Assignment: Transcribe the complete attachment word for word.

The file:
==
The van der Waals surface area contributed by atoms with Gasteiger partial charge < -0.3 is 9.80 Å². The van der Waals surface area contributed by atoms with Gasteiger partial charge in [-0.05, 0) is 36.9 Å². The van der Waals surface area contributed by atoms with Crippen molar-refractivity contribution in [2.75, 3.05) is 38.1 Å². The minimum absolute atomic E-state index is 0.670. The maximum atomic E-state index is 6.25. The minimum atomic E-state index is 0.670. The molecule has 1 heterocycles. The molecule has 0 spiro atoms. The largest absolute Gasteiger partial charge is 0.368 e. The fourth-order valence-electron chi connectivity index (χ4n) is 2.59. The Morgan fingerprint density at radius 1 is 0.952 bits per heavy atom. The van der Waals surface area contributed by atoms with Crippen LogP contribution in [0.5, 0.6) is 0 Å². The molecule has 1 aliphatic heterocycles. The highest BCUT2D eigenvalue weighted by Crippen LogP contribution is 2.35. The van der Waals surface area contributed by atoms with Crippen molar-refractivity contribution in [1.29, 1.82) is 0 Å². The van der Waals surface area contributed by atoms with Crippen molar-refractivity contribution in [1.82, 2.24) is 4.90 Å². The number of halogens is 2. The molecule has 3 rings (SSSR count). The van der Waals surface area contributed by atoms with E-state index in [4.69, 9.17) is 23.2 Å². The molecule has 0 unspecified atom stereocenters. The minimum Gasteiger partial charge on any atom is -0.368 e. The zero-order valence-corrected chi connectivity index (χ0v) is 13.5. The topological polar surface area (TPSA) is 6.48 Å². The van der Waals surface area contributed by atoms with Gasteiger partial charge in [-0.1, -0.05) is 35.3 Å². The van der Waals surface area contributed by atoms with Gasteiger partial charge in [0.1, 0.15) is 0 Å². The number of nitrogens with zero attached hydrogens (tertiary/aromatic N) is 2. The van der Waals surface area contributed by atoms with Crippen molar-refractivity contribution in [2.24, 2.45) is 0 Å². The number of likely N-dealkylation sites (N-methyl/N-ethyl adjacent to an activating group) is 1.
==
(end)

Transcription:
The van der Waals surface area contributed by atoms with Gasteiger partial charge < -0.3 is 9.80 Å². The van der Waals surface area contributed by atoms with Gasteiger partial charge in [-0.05, 0) is 36.9 Å². The van der Waals surface area contributed by atoms with Crippen molar-refractivity contribution in [2.75, 3.05) is 38.1 Å². The minimum absolute atomic E-state index is 0.670. The maximum atomic E-state index is 6.25. The minimum atomic E-state index is 0.670. The molecule has 1 heterocycles. The molecule has 0 spiro atoms. The largest absolute Gasteiger partial charge is 0.368 e. The fourth-order valence-electron chi connectivity index (χ4n) is 2.59. The Morgan fingerprint density at radius 1 is 0.952 bits per heavy atom. The van der Waals surface area contributed by atoms with Crippen LogP contribution in [0.5, 0.6) is 0 Å². The molecule has 1 aliphatic heterocycles. The highest BCUT2D eigenvalue weighted by Crippen LogP contribution is 2.35. The van der Waals surface area contributed by atoms with Crippen molar-refractivity contribution in [1.29, 1.82) is 0 Å². The van der Waals surface area contributed by atoms with Crippen molar-refractivity contribution in [1.82, 2.24) is 4.90 Å². The number of halogens is 2. The molecule has 3 rings (SSSR count). The van der Waals surface area contributed by atoms with E-state index in [4.69, 9.17) is 23.2 Å². The molecule has 0 unspecified atom stereocenters. The minimum Gasteiger partial charge on any atom is -0.368 e. The zero-order valence-corrected chi connectivity index (χ0v) is 13.5. The topological polar surface area (TPSA) is 6.48 Å². The van der Waals surface area contributed by atoms with Gasteiger partial charge in [-0.1, -0.05) is 35.3 Å². The van der Waals surface area contributed by atoms with Gasteiger partial charge in [0.1, 0.15) is 0 Å². The number of nitrogens with zero attached hydrogens (tertiary/aromatic N) is 2. The van der Waals surface area contributed by atoms with Crippen molar-refractivity contribution in [2.24, 2.45) is 0 Å². The number of likely N-dealkylation sites (N-methyl/N-ethyl adjacent to an activating group) is 1.